A refinance is when you are changing your lending with a bank.  This is generally secured over a property but could also be secured against an asset.  A refinance is usually done to increase the amount of lending you have available or to take advantage of better interest rates.

  1. People often want to refinance quickly.  We recommend that you let your legal advisor know when you are in the process of finalising your new lending with the bank.  This way your legal advisor can get the ball rolling from their side too.  This includes contacting your existing bank to arrange for the discharge of mortgage to be sent to them.

  2. Make sure you know what is to be repaid to your existing bank and ensure your new lending is adequate to cover these costs.  To do this you will need to know if your loan is fixed or floating.  If your loan is fixed then the bank could charge you a break fee (which can sometimes be substantial).  A bank will often require all lending (including the current loans, any break fees, credit cards and overdraft facilities) to be repaid as part of the refinance.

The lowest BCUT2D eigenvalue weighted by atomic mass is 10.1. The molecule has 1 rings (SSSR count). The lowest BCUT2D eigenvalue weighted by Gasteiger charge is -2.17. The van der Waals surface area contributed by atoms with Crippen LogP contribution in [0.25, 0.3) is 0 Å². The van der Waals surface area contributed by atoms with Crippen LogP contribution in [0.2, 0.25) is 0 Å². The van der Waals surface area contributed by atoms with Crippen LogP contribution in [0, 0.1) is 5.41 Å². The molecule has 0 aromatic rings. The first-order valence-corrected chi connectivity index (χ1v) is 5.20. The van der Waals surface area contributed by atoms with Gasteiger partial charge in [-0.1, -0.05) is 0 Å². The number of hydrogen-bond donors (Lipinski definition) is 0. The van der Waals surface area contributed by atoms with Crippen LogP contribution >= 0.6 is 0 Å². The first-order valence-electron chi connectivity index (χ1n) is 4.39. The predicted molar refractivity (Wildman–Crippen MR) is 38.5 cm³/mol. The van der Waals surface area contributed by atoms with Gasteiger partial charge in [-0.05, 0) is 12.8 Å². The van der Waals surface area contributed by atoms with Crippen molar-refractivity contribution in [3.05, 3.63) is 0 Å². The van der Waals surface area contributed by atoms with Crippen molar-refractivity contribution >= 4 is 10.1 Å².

3. You will need to update your insurance so that your new mortgagee is noted on your insurance policy.  This will need to be provided to your legal advisor before your refinance can be completed.  Your new bank will need to be satisfied with the sum insured value noted on your insurance policy too.  It is a good idea to let the bank know what your sum insured value is as soon as possible so that you don’t have any unforeseen delays with your refinance.  If you are unsure what your sum insured value is, your insurance provider will be able to give you this information.

  4. Know what security your new bank requires.  For example if your lending involves a company or a trust then often the bank will require guarantees to be put in place.  This will ensure that there are no surprises when you come to sign the documents with your legal advisor.

  5. Let your legal advisor know if you had existing guarantees in place with your previous bank.  Your previous bank will not necessarily release any existing guarantees it is holding unless these are specifically requested.